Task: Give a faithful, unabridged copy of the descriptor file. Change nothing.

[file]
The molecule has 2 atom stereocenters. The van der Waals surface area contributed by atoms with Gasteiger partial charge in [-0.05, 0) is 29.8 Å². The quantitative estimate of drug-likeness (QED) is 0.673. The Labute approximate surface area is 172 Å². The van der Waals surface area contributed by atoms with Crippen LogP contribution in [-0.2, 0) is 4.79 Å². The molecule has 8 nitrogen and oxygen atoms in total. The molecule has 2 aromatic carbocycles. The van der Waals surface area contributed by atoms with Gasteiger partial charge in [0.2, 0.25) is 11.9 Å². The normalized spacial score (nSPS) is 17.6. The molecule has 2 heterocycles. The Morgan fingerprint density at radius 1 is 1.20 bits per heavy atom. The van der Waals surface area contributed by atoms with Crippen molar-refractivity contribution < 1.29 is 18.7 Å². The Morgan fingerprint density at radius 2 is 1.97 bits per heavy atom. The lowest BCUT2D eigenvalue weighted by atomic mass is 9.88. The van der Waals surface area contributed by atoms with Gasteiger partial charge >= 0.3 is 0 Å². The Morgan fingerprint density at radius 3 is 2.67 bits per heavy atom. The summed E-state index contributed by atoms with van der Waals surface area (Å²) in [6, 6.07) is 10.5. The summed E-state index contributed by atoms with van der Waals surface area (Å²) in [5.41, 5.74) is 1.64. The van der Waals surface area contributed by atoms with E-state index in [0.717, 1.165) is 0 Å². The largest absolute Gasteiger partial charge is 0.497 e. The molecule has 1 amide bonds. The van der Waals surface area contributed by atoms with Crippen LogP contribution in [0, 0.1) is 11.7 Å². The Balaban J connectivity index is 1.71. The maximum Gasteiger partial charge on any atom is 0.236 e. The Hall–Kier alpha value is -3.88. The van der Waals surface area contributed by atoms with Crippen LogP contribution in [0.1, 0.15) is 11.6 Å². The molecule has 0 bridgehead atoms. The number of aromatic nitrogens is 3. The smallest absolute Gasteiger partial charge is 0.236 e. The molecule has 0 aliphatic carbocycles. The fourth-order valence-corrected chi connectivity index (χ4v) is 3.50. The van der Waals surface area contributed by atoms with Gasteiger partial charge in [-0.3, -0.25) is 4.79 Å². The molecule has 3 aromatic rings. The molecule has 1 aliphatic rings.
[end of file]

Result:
The molecule has 2 atom stereocenters. The van der Waals surface area contributed by atoms with Gasteiger partial charge in [-0.05, 0) is 29.8 Å². The quantitative estimate of drug-likeness (QED) is 0.673. The Labute approximate surface area is 172 Å². The van der Waals surface area contributed by atoms with Crippen LogP contribution in [-0.2, 0) is 4.79 Å². The molecule has 8 nitrogen and oxygen atoms in total. The molecule has 2 aromatic carbocycles. The van der Waals surface area contributed by atoms with Gasteiger partial charge in [0.2, 0.25) is 11.9 Å². The normalized spacial score (nSPS) is 17.6. The molecule has 2 heterocycles. The Morgan fingerprint density at radius 1 is 1.20 bits per heavy atom. The van der Waals surface area contributed by atoms with Crippen molar-refractivity contribution < 1.29 is 18.7 Å². The Morgan fingerprint density at radius 2 is 1.97 bits per heavy atom. The lowest BCUT2D eigenvalue weighted by atomic mass is 9.88. The van der Waals surface area contributed by atoms with Gasteiger partial charge >= 0.3 is 0 Å². The Morgan fingerprint density at radius 3 is 2.67 bits per heavy atom. The summed E-state index contributed by atoms with van der Waals surface area (Å²) in [6, 6.07) is 10.5. The summed E-state index contributed by atoms with van der Waals surface area (Å²) in [5.41, 5.74) is 1.64. The van der Waals surface area contributed by atoms with E-state index in [0.717, 1.165) is 0 Å². The largest absolute Gasteiger partial charge is 0.497 e. The molecule has 1 amide bonds. The van der Waals surface area contributed by atoms with Crippen LogP contribution in [0, 0.1) is 11.7 Å². The Balaban J connectivity index is 1.71. The maximum Gasteiger partial charge on any atom is 0.236 e. The Hall–Kier alpha value is -3.88. The van der Waals surface area contributed by atoms with Crippen LogP contribution in [0.1, 0.15) is 11.6 Å². The molecule has 0 bridgehead atoms. The number of aromatic nitrogens is 3. The smallest absolute Gasteiger partial charge is 0.236 e. The molecule has 0 aliphatic carbocycles. The fourth-order valence-corrected chi connectivity index (χ4v) is 3.50. The van der Waals surface area contributed by atoms with Gasteiger partial charge in [-0.3, -0.25) is 4.79 Å². The molecule has 3 aromatic rings. The molecule has 1 aliphatic rings.